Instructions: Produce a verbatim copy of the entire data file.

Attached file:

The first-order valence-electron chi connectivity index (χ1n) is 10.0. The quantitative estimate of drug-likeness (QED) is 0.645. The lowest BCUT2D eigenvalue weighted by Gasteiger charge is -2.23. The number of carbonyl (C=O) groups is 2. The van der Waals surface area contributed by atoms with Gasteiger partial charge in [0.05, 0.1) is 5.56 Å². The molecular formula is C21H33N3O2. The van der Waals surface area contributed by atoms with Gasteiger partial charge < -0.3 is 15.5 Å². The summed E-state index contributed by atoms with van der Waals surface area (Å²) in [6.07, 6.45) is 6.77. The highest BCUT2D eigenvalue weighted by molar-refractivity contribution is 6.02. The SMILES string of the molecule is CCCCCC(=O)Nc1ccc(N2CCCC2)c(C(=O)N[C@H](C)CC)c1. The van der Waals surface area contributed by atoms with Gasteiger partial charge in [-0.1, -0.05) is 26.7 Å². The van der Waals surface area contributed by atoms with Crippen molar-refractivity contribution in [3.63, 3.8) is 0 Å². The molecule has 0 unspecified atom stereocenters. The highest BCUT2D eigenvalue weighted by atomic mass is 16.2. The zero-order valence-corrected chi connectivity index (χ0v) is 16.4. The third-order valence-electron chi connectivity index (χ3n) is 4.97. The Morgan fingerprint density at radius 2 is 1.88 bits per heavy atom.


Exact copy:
The first-order valence-electron chi connectivity index (χ1n) is 10.0. The quantitative estimate of drug-likeness (QED) is 0.645. The lowest BCUT2D eigenvalue weighted by Gasteiger charge is -2.23. The number of carbonyl (C=O) groups is 2. The van der Waals surface area contributed by atoms with Gasteiger partial charge in [0.05, 0.1) is 5.56 Å². The molecular formula is C21H33N3O2. The van der Waals surface area contributed by atoms with Gasteiger partial charge < -0.3 is 15.5 Å². The summed E-state index contributed by atoms with van der Waals surface area (Å²) in [6.07, 6.45) is 6.77. The highest BCUT2D eigenvalue weighted by molar-refractivity contribution is 6.02. The SMILES string of the molecule is CCCCCC(=O)Nc1ccc(N2CCCC2)c(C(=O)N[C@H](C)CC)c1. The van der Waals surface area contributed by atoms with Gasteiger partial charge in [-0.1, -0.05) is 26.7 Å². The van der Waals surface area contributed by atoms with Crippen molar-refractivity contribution in [3.63, 3.8) is 0 Å². The molecule has 0 unspecified atom stereocenters. The highest BCUT2D eigenvalue weighted by atomic mass is 16.2. The zero-order valence-corrected chi connectivity index (χ0v) is 16.4. The third-order valence-electron chi connectivity index (χ3n) is 4.97. The Morgan fingerprint density at radius 2 is 1.88 bits per heavy atom.